The Power of a Conversation

Community Engagement and the Greater High Point Food Alliance

By Thompson Teagle, Community Food Strategies Intern

By joining neighborhood wisdom with the experience of multiple sectors, the Greater High Point Food Alliance is working to alleviate food insecurity across High Point. Their community-centered and collaborative approach has created innovative programs and partnerships across the city.

In 2014, the Greensboro-High Point metropolitan area ranked first in a nationwide Gallup poll for individuals who did not have enough money to buy the food they needed, with an astounding 28 percent experiencing food hardship. This means that over 200,000 area residents were not able to afford groceries at least once over the course of a year. Unsurprisingly, research from multiple universities shows how being hungry can impact a child’s ability to focus in school, or an adult’s ability to work safely and productively on the job. With over a quarter of the community at times being unsure of where their next meal would come from, it was apparent that action needed to be taken.

Before the poll, community members and organizations were operating in isolation, helping to feed surrounding communities with limited individual capacity.

“For me it was leaving the corporate office to pastor a church, and then leaving the comfort of the four walls of the church to get truly involved in the community. Community engagement requires that we leave our comfort zones,” states Carl Vierling, executive director of the Greater High Point Food Alliance.

This community engagement is the work that comprises the Greater High Point Food Alliance (GHPFA); bringing together all members of the community to have a conversation, with the ultimate goal of addressing issues of food, health, and community agriculture.

With the illumination of these staggering numbers, concerned community members left their silos and came together to put an end to hunger in the Greater High Point area. This group represented people from all backgrounds, from those who experienced food insecurity to those involved in academia and local businesses. These community members and organizations shared a passion for bettering their neighborhoods and the lives of fellow community members.

What makes the GHPFA stand out is its consistent commitment to go directly to the community for solutions, thus actively working with the community, not for it.

Cedar kids planting

GHPFA works to create just and sustainable supplemental food systems for Greater High Point by fostering unity, developing responsibility and empowering communities.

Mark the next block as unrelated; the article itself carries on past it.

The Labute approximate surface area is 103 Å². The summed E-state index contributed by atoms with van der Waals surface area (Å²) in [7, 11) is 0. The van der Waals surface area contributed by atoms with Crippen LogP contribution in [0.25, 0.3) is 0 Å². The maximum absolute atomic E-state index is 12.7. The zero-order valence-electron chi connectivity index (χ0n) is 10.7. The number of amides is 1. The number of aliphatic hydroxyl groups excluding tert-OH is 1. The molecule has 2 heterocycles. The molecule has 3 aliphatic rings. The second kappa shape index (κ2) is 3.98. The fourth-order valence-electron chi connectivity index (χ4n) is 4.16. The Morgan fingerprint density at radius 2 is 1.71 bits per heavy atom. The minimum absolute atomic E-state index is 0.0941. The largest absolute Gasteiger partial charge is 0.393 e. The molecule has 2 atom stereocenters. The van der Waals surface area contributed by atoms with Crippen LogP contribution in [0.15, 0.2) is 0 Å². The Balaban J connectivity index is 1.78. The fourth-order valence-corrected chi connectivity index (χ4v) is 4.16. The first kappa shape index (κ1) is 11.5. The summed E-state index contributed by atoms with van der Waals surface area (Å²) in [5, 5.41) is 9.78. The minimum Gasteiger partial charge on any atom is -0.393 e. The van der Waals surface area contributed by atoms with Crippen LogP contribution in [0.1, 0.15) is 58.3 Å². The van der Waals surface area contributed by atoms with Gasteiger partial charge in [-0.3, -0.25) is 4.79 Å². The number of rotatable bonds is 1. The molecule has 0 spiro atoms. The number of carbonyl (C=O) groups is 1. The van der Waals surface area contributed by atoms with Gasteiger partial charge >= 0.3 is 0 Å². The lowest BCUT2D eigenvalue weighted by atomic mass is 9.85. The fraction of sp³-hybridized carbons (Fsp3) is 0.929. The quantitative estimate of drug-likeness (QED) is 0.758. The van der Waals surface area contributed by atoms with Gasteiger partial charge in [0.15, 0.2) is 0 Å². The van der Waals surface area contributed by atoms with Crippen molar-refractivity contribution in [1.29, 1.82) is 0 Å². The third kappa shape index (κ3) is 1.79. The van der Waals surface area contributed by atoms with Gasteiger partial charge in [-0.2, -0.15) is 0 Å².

Since 2015, the GHPFA has been hosting an annual Food Summit, a free and public event where attendees learn about available resources, share a meal together, and give input on 90-day and year long goals for each of their work groups. The GHPFA also hosted their first Youth Food Summit in 2017 where again they asked the youth, “What would you do?”. The GHPFA currently has seven work groups: Neighborhood Networks, Urban Agriculture, Food Access, Food Education, Research & Policy, the Senior Task Force, and the International Community Task Force. To get involved with a work group, you simply need to fill out their volunteer application.

index

A perfect example of GHPFA’s community engagement is the Neighborhood Index.

Neighborhood Index

In partnership with High Point University, the GHPFA is developing a food security measure to be used for determining the assets and needs of a community. This assessment aims to make a verifiable assessment that shows what food insecurity truly looks like at a neighborhood level. By joining neighborhood wisdom with the knowledge of academia, the GHPFA is working to facilitate direct actions that can create successful neighborhood models for increased food security. Their ultimate goal is making scalable change across the greater High Point area.

The neighborhood index has four primary measures: accessibility, affordability, quality, and education. These measures were initially created by High Point University, and the operational definitions have evolved through direct feedback from community members and organizations.

Accessibility of a neighborhood is determined by multiple factors, including:

  • the proximity of a neighborhood to a supermarket or food pantry
  • how many families within the neighborhood have cars,
  • do sidewalks and street lights exist and provide safe opportunities for travel, and